Blue Ridge Country - January/February 2018 - 49
Built in the early 1930s by the Civilian Conservation Corps, the store marks the
only point where the AT passes under a man-made roof.
gia's Springer Mountain, the couple passed through the Mountain
Crossings store and hostel, where
they met then-owner Winton Porter.
Located just steps off the trail below Blood Mountain at Neel Gap,
some 31 miles from the AT's southern terminus, the store was opened
in a renovated 1930s Civilian Conservation Corps dormitory in 1984.
Of the 2,000 or so thru-hikers setting out northbound on the AT
each year, nearly all of them pass
through its doors.
"By the time you get to Mountain Crossings, you've spent enough
time on the trail to realize a couple
of things," says Georganna.
First, you've probably overpacked. And second, your setup
likely needs some tweaking.
With its staff of seasoned thruhikers, Mountain Crossings spe
Mountain Crossings was named one of 2014's top-100 independent outdoor
retailers by the trade magazine Outdoor Retailer.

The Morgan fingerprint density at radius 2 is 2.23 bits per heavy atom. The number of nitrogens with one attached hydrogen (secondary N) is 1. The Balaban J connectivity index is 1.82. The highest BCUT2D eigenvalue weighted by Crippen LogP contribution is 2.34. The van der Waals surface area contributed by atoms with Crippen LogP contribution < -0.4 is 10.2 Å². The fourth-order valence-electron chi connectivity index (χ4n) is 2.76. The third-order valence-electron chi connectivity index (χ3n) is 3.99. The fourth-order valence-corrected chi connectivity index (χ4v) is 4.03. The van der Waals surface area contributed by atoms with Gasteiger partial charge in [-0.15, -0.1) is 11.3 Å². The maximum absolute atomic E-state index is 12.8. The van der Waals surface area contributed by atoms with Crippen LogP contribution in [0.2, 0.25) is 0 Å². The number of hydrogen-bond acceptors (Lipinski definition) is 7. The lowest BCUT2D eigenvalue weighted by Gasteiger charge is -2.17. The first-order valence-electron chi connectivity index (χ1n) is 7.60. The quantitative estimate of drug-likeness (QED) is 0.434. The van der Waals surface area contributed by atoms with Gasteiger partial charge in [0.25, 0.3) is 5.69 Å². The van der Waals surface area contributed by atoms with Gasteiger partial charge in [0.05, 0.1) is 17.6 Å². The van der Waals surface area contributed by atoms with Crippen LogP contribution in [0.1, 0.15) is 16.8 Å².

cializes in a service they call the
"shakedown"-that is, suggesting
alternative gear and sifting through
packs to cut weight.
From late-March through the
end of May, the crew overhauls
more than 500 backpacks, helping
hikers discard around 9,000 pounds
of excess baggage.
"When Logan and I were hiking, I remember thinking it was a
really cool place and liking Winton
well enough, but that was about
it," recalls Georganna. "We stayed
at Mountain Crossings for a night,
moved on, and didn't think much
more of it."
That is, until their hike ended.
While on the trail, the Seamons
were preoccupied with the task at
hand: How many miles to the next
water source? Where should we setup camp? Shall we catch a shuttle
However, after summiting Katahdin, the return to workaday reality
"We didn't know what to do
with ourselves," explains Georganna. "We knew we had to go home
and get jobs and all of that, but our
time on the trail was just so special,
we didn't want it to end. There was
real conflict there."
Returning to South Carolina,
with the couple's cash flow depleted, Georganna opted to work a
trade show with her father, who was
a career sales rep for outdoor retailers. While there, she ran into, of all
people, Winton Porter.
"He remembered me right away,"
says Georganna. "He asked how Logan and I were doing and I couldn't
lie. I told him we were having a hard
time going back to regular life."
With a nod and a mischievous
chuckle, Porter offered a bit of adJanuary/Februrary 2018 49